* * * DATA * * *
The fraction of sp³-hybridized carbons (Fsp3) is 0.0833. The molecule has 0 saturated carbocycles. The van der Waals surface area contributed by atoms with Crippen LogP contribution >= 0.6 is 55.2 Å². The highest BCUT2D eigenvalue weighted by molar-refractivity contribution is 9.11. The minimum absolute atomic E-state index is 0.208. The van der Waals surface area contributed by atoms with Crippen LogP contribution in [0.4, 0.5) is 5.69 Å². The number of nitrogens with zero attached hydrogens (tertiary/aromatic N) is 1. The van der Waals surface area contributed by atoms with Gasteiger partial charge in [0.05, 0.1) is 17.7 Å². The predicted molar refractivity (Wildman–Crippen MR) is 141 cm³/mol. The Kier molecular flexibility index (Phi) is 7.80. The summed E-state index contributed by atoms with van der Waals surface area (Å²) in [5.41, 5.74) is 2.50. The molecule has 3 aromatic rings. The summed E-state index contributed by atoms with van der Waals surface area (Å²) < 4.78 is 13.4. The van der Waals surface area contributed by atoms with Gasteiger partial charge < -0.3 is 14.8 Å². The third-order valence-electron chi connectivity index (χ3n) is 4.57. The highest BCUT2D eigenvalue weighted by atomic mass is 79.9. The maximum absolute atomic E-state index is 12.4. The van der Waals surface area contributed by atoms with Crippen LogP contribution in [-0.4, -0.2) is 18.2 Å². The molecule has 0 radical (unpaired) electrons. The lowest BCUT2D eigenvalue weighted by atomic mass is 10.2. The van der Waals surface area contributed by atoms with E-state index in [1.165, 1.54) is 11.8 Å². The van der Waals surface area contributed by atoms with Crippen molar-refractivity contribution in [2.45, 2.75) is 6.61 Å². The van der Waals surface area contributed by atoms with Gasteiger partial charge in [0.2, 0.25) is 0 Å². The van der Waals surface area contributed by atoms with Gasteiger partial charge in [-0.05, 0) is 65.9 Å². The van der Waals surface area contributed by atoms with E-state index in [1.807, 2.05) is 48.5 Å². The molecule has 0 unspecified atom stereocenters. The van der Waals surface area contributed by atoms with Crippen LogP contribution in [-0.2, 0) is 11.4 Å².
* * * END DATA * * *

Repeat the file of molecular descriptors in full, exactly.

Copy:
The fraction of sp³-hybridized carbons (Fsp3) is 0.0833. The molecule has 0 saturated carbocycles. The van der Waals surface area contributed by atoms with Crippen LogP contribution >= 0.6 is 55.2 Å². The highest BCUT2D eigenvalue weighted by molar-refractivity contribution is 9.11. The minimum absolute atomic E-state index is 0.208. The van der Waals surface area contributed by atoms with Crippen LogP contribution in [0.4, 0.5) is 5.69 Å². The number of nitrogens with zero attached hydrogens (tertiary/aromatic N) is 1. The van der Waals surface area contributed by atoms with Gasteiger partial charge in [0.05, 0.1) is 17.7 Å². The predicted molar refractivity (Wildman–Crippen MR) is 141 cm³/mol. The Kier molecular flexibility index (Phi) is 7.80. The summed E-state index contributed by atoms with van der Waals surface area (Å²) in [5.41, 5.74) is 2.50. The molecule has 3 aromatic rings. The summed E-state index contributed by atoms with van der Waals surface area (Å²) < 4.78 is 13.4. The van der Waals surface area contributed by atoms with Gasteiger partial charge < -0.3 is 14.8 Å². The third-order valence-electron chi connectivity index (χ3n) is 4.57. The highest BCUT2D eigenvalue weighted by atomic mass is 79.9. The maximum absolute atomic E-state index is 12.4. The van der Waals surface area contributed by atoms with Crippen LogP contribution in [-0.4, -0.2) is 18.2 Å². The molecule has 0 radical (unpaired) electrons. The lowest BCUT2D eigenvalue weighted by atomic mass is 10.2. The van der Waals surface area contributed by atoms with E-state index in [1.165, 1.54) is 11.8 Å². The van der Waals surface area contributed by atoms with Crippen molar-refractivity contribution in [2.45, 2.75) is 6.61 Å². The van der Waals surface area contributed by atoms with Gasteiger partial charge in [0.2, 0.25) is 0 Å². The van der Waals surface area contributed by atoms with Gasteiger partial charge in [-0.05, 0) is 65.9 Å². The van der Waals surface area contributed by atoms with E-state index in [1.807, 2.05) is 48.5 Å². The molecule has 0 unspecified atom stereocenters. The van der Waals surface area contributed by atoms with Crippen LogP contribution in [-0.2, 0) is 11.4 Å².